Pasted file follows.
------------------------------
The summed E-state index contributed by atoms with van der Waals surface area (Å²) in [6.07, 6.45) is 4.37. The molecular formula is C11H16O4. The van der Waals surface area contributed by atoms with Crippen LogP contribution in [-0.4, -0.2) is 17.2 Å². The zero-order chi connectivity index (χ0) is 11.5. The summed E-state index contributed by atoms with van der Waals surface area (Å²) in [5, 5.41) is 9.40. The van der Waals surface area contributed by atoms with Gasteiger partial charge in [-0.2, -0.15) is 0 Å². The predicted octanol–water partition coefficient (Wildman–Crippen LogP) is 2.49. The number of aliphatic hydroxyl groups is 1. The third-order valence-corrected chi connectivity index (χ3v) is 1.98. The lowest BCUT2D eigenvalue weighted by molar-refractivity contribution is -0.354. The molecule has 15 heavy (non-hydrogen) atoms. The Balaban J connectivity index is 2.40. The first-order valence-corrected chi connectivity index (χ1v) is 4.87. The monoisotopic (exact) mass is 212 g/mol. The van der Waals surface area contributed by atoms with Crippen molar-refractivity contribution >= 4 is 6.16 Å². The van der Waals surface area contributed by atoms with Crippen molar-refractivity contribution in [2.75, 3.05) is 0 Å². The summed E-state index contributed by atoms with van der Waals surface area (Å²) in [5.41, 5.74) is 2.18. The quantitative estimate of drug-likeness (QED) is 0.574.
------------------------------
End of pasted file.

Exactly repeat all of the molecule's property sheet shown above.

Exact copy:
The summed E-state index contributed by atoms with van der Waals surface area (Å²) in [6.07, 6.45) is 4.37. The molecular formula is C11H16O4. The van der Waals surface area contributed by atoms with Crippen LogP contribution in [-0.4, -0.2) is 17.2 Å². The zero-order chi connectivity index (χ0) is 11.5. The summed E-state index contributed by atoms with van der Waals surface area (Å²) in [5, 5.41) is 9.40. The van der Waals surface area contributed by atoms with Gasteiger partial charge in [-0.2, -0.15) is 0 Å². The predicted octanol–water partition coefficient (Wildman–Crippen LogP) is 2.49. The number of aliphatic hydroxyl groups is 1. The third-order valence-corrected chi connectivity index (χ3v) is 1.98. The lowest BCUT2D eigenvalue weighted by molar-refractivity contribution is -0.354. The molecule has 15 heavy (non-hydrogen) atoms. The Balaban J connectivity index is 2.40. The first-order valence-corrected chi connectivity index (χ1v) is 4.87. The monoisotopic (exact) mass is 212 g/mol. The van der Waals surface area contributed by atoms with Crippen molar-refractivity contribution >= 4 is 6.16 Å². The van der Waals surface area contributed by atoms with Crippen molar-refractivity contribution in [2.75, 3.05) is 0 Å². The summed E-state index contributed by atoms with van der Waals surface area (Å²) in [5.41, 5.74) is 2.18. The quantitative estimate of drug-likeness (QED) is 0.574.